Bhutan | Interview with Choki Dorji

Choki Dorji

I am happy to declare that I’ve now reached a point in my career where I am blessed with opportunities to connect with those I may have previously only met whilst travelling. In the past year I’ve had the good fortune to connect with travellers, dreamers, chefs and wanderers who’ve made it against the odds. One recent memorable encounter was with Choki Dorji, owner of Blue Poppy Tours & Treks, who specialises in bespoke tours of Bhutan. How does a boy born in the hillsides of Tashi Yangtse, speaking a dialect that is only spoken not written, come to own one of the top 20 tour companies in the country? Welcome to my three part series of Bhutan, possibly, the most captivating place on earth. Read my interview with Choki Dorji for a personal story which proves that the greatest adventure you’ll ever have is life itself.

Early Family life

Choki was the first born in a family of four. The small town of Tashi Yangtse had been his ancestral home for generations. Choki’s first language is Dzalakha, a dialect spoken only in the east of Bhutan. Village life centred around the temple Chorten Kora which was built in 18th century by Lama Ngawang Lodrö, to quell a demon. Choki’s father took care of the temple daily and was a learned Buddhist scholar despite the lack of a formal education. His mother coming from a farming family never learnt to read or write. Choki says of his parents,

When I was young I did not have any dream of doing anything and I am sure my family was worried as I am the oldest son and their expectations would be very high.  I always wanted my parents to be proud of me and I wanted to be able to give back to them as well.  In the end, they don’t actually have much idea of what I do and where I live and go as they can’t really imagine the world I inhabit now from the remote village life that they still lead, but I am sure they are very proud of me.

Buddhism in Bhutan

Like the majority of Bhutanese, the Dzalakha observe Tibetan Buddhism which has been strengthened over thousands of years. Visits from Tibetan, Nepalese and Indian Lamas over centuries have strengthened the community’s ties to its teachings. The Dzalakha identity is enmeshed in the history of Buddhism and traditions are deeply steeped in Buddhist heritage. As such, Choki started school at the age of seven whilst his brother trained to be a monk.

Early life and career

Leaving school, aged just 14 years, Choki was driven to seek out opportunities that would enhance his life and those around him. At first, he became a messenger in the district court. Then, following in his mother’s footsteps, trained to become a farmer. Whilst farming, an opportunity arose with the Bhutanese government; Bhutan was expected to receive electricity between 1997 – 1998. Choki trained to become an electrician.

Despite a myriad of occupations Choki was not satisfied that he had found his life purpose. He knew for sure that he loved his country and the company of others. So he made the bold move to work in a local hotel and learned Japanese to communicate with tourists. Following on from this Choki progressed on to become a trained a guide and worked for one of the largest travel agencies in Bhutan. His speciality?  Trekking and cultural tours.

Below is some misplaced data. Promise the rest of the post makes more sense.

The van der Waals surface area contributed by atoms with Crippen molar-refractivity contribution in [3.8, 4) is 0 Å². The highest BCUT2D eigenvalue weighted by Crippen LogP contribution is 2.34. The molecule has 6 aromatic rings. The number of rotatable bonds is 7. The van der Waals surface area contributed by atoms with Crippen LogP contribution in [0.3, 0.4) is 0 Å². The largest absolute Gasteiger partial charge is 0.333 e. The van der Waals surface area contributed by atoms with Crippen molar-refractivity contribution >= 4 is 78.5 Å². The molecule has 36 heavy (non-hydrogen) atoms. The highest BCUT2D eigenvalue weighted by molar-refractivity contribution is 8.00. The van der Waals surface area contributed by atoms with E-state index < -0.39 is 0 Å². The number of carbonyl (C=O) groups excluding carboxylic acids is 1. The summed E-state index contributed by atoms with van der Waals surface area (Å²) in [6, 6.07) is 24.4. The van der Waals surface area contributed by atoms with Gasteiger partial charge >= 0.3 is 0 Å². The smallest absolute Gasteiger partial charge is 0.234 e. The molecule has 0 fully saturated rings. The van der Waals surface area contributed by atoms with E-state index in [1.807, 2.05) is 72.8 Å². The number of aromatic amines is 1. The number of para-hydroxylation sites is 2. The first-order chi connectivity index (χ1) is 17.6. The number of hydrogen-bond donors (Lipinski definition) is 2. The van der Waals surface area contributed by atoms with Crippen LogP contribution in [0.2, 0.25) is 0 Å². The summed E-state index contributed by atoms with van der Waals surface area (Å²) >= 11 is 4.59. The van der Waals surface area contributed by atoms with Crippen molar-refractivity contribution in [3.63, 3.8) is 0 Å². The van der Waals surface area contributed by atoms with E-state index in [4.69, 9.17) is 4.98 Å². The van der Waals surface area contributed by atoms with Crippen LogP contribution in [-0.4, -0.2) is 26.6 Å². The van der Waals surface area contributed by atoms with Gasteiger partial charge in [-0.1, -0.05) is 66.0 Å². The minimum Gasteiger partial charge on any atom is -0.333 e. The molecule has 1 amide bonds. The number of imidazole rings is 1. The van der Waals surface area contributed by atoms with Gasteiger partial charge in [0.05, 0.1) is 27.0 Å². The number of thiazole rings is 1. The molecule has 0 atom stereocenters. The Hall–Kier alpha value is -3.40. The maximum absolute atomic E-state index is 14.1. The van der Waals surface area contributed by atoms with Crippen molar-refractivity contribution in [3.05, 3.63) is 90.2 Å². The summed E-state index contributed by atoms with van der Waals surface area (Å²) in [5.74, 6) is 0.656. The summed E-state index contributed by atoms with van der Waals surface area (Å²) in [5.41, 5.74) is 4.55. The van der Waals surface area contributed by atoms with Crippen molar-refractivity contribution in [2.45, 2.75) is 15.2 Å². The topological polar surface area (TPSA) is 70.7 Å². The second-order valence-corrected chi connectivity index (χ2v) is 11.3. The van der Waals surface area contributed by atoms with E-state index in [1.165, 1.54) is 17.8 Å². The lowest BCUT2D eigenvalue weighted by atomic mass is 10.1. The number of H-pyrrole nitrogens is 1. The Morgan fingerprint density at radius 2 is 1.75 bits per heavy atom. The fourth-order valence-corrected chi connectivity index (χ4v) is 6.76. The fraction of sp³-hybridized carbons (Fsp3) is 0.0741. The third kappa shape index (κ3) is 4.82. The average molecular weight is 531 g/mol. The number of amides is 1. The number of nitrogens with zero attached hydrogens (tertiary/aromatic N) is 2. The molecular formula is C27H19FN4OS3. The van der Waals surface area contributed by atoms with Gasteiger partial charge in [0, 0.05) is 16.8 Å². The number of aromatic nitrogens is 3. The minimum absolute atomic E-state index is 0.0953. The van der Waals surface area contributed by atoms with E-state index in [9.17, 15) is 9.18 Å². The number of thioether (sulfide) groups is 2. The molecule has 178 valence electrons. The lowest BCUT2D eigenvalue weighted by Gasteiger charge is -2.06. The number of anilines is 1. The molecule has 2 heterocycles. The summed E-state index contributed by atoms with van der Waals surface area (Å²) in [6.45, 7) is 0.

Move to the UK

It was on one such tour that he was destined to meet his future wife who was visiting Bhutan on holiday. They fell in love and were soon married. In 2001 Choki crossed the oceans and moved to live in the UK where next stage of his life started to take shape.

A young Choki learned English at SELS College, Covent Garden and trained as a cinematographer at Kings College, London. During this time, identifying a gap in the market for a traditional Bhutanese tour operator with a base in the UK, he set up Blue Poppy Tours and Treks in 2005. True to his nature he chose the blue poppy as a name after the national flower of Bhutan.

Today, Blue Poppy is incorporated as Blue Poppy Pvt Ltd and expanding into the hotel industry.  There will soon be a four star hotel in the west of Bhutan and a three star boutique hotel in Tashi Yangtse. As life would have it, things have come full circle and brought the boy from the hills back home; this will be the first hotel to open in Choki’s home town.

Despite his journey so far the young man from Tashi Yangtse remains humble and says of his achievements:

I feel like I still have a long way to go to achieve everything that I want to in life, however at the same time I am also proud of what I have been able to do so far to help my family, friends and the local community.

Look out for my next post on culture and festivals of Bhutan and why this enigmatic land will continue to enchant travellers for centuries to come.

 

For more information on bespoke tours in Bhutan visit: http://www.bluepoppybhutan.com/en/

Galle, Sri Lanka – Walled City of Wonder

Galle is a beautiful historic city in the southwestern coast of Sri Lanka. Most of the south coast consists of what were a string of traditional fishing villages and remain so beneath the pandemonium of daily life you see. The beaches in Galle and nearby villages have always been popular with Sri Lankans themselves. As such, it’s common for southern beaches to be filled with merry local holiday-goers at weekends and public holidays.